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US Blu-ray & DVD releases this week: Life, The Lawnmower Man, Table 19 and more

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LifeLife may not be a perfect film, but it’s better than any film in the Aliens franchise that we’ve gotten since the 90s. Starring Jake Gyllenhaal, Ryan Reynolds, and Rebecca Ferguson, the film is a fun, tense sci-fi thriller that is clearly influence by the Aliens franchise, but manages to find its own identity. It’s not a complete slam dunk, but I will say that I absolutely loved the ending. I like these kinds of films and this one does a pretty good job of keeping you guessing, although some of the who lives/who dies aspect is a bit predictable. The special effects are terrific, and while some of the characters are disposable, the small cast means that each character at least gets enough time to feel like a real character. If you like a good sci-fi thriller, then this one is a fun ride that’s worth checking out.

Laugh-In: The Complete Series – I’m not old enough to have watched Laugh-In when it originally aired, but I grew up watching it on Nick at Night repeats as a child. My parents were the perfect age to be fans of the show, so it was a staple in my house and I became a big fan. Laugh-In was basically one of the first sketchy comedy shows, and it was filled with an amazing roster of talent including Goldie Hawn, Ruth Buzzi, Arte Johnson, Lily Tomlin, Henry Gibson, Gary Owens, and even a young Robin Williams. This massive box set includes all six seasons’ worth of episodes on 38 discs, which gives you a whopping 160 episodes, plus hours of bonus features (including interviews with many of the show’s luminaries.) There’s also a nice 32-page book with liner notes and photos. Digging into the show, I found it to still be an incredibly fun time. It’s great to see all the old stars again, and the humor is still right on point. Sure, not every single sketch or bit still works, but the humor is largely timeless, and I had a really good time revisiting what was a huge part of my childhood.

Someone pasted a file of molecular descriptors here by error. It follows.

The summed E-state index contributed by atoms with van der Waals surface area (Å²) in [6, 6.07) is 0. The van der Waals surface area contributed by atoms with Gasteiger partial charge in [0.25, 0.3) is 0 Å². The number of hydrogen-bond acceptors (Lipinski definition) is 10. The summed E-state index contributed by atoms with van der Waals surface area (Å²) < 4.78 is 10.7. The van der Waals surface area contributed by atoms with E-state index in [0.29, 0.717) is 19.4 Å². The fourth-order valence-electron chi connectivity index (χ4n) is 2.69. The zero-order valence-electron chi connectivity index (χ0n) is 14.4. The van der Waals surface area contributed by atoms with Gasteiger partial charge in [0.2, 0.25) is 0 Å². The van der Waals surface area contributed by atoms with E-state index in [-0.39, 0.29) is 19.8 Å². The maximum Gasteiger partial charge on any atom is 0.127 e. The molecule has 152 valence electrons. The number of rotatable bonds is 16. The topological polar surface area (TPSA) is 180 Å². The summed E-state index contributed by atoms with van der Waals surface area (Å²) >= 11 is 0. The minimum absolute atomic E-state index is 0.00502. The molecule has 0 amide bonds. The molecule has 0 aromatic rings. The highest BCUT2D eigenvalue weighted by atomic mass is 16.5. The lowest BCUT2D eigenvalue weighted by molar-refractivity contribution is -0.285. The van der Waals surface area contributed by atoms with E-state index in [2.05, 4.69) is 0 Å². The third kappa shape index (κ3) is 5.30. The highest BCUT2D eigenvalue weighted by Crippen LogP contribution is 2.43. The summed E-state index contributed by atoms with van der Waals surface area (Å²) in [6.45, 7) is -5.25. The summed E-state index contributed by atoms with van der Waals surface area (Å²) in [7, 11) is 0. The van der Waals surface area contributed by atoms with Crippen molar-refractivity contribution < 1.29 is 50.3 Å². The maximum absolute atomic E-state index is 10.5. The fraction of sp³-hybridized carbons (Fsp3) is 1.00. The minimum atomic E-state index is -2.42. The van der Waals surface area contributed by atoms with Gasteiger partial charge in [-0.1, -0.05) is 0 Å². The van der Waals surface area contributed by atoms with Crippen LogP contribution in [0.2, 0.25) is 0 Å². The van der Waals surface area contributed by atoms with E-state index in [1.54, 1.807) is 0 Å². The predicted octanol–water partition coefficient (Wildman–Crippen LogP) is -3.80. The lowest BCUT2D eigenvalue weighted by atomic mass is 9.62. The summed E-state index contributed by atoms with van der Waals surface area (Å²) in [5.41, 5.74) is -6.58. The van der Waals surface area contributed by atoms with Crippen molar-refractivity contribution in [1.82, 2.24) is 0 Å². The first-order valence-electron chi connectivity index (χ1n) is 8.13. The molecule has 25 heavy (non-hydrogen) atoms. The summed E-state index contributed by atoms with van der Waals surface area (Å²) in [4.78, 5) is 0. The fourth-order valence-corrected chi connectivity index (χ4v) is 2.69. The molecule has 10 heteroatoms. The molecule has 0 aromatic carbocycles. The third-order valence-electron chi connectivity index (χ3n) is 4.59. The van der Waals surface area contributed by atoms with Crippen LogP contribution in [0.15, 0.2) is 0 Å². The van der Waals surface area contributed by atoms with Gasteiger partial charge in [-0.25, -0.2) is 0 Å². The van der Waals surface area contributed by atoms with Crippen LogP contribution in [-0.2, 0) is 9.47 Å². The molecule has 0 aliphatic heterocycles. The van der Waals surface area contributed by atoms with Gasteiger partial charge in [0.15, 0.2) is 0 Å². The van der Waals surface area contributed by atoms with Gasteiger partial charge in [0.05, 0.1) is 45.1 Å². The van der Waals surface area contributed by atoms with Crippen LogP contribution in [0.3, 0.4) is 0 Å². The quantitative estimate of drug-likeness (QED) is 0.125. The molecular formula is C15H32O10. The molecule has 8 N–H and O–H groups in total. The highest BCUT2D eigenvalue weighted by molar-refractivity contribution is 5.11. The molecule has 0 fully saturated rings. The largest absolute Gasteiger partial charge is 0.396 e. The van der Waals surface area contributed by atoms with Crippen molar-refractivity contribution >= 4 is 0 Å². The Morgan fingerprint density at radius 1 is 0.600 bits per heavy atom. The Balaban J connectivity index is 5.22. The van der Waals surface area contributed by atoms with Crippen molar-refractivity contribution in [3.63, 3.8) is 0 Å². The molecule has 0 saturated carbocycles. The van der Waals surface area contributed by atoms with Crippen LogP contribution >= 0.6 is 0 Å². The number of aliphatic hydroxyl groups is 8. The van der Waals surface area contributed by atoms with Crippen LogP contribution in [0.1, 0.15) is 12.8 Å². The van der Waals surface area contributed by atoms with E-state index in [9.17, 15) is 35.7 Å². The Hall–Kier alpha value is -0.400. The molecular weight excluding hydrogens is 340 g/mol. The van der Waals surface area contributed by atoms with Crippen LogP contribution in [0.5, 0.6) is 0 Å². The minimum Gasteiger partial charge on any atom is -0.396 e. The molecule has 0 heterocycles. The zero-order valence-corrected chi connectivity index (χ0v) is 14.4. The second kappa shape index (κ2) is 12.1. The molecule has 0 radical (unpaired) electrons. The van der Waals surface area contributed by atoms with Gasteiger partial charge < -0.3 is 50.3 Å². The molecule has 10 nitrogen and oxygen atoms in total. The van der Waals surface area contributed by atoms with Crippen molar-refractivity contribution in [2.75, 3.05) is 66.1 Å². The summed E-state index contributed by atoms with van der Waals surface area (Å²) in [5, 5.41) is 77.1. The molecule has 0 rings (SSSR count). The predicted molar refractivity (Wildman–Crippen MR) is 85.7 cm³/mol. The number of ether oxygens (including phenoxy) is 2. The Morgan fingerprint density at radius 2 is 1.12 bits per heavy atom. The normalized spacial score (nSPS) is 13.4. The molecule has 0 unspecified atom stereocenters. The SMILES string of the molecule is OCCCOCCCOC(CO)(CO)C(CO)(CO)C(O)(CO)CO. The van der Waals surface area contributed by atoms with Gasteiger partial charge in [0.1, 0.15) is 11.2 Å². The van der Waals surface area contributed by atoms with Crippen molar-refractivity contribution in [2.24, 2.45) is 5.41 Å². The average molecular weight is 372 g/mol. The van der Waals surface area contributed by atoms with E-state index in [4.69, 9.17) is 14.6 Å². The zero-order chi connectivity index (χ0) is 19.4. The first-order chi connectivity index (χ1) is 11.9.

The Lawnmower Man – I loved this movie when it came out back in 1992, but that might have had more to do with the fact that I saw it on my first date with a girl who would then become my longtime girlfriend. Watching the film again some 25 years later, it hasn’t aged particularly well. Obviously, what were cutting edge special effects at the time now look quite dated, but that’s not the real sticking point. The film itself just isn’t all that great. I even watched the Director’s Cut, which does add some 20 or 30 minutes of extra footage added in, in hopes that it would flesh out the story and make a better movie. Really, it just makes it longer. This inaugural Blu-ray edition includes a ton of extra features and both versions of the film, so it’s a great package for fans, but it’s not a great movie.

The Paul Naschy Collection – I’ll admit, my knowledge of Paul Naschy is pretty limited. So this new five-film collection from Shout Factory’s Scream Factory imprint is not only a cool collection of fun movies, but also a really terrific primer on a major movie figure in another country. Called “Spain’s answer to Lon Chaney,” Naschy not only played iconic characters such as The Mummy, the Wolfman, Frankenstein (or his monster, for you nitpickers out there), and Dracula, but he also wrote, produced, and directed many of his own films. This five-disc collection includes the following movies: Vengeance of The Zombies, Horror Rises from The Tomb, Blue Eyes of The Broken Doll, Night of The Werewolf, and Human Beasts. While this set doesn’t include any of those horror icons in it, we do see Naschy as a murder suspect, a mystic, a mercenary, and even a warlock. The films are in Spanish and subtitled in English, and while they are all from the 70s and 80s (and therefore are somewhat cheesy at times), they are a lot of fun, and a neat glimpse into the career of a Spanish film icon.

The Paradine Case – It’s no secret that I’m a huge Alfred Hitchcock fan, but there are still a number of holes in my Hitchcock filmography viewing. The Paradine Case was one of those holes until this excellent new Blu-ray edition of the film was released by Kino Lorber. Starring Gregory Peck as a lawyer who falls for his client, an alluring woman with a mysterious past accused of murdering her husband. It’s prime Hitch territory, as the film has all of his trademarks: steely gents, femme fatales, a driving mystery, and ratcheting suspense. Peck is fantastic as always, and Charles Laughton co-starring is a terrific addition. This new version of the film (it’s Blu-ray debut) includes a number of extra features, and while there’s no denying the film’s age, it looks and sounds terrific for a movie well over a half-century old. This one is a must-have.

Workaholics: The Complete Series – Comedy Central has some hit shows that I don’t understand the popularity of, and Workaholics is one of the key offenders. Man, if this is what passes for comedy on that channel nowadays, I weep for the future of the network. The show wants to be Office Space crossed with The Hangover, but it’s basically just a trio of stoner idiots working a crappy job and trying to find ways to drink, smoke, and get laid more. Hooray. After one episode, I wanted to break my television. After two, I was pretty sure I’d lost enough brain cells to slip into a coma. I know there are people out there who will think this show is hilarious, but I am definitely not one of them. I know Workaholics has an audience, because it’s lasted six seasons. What I can’t figure out is what those people see in the show.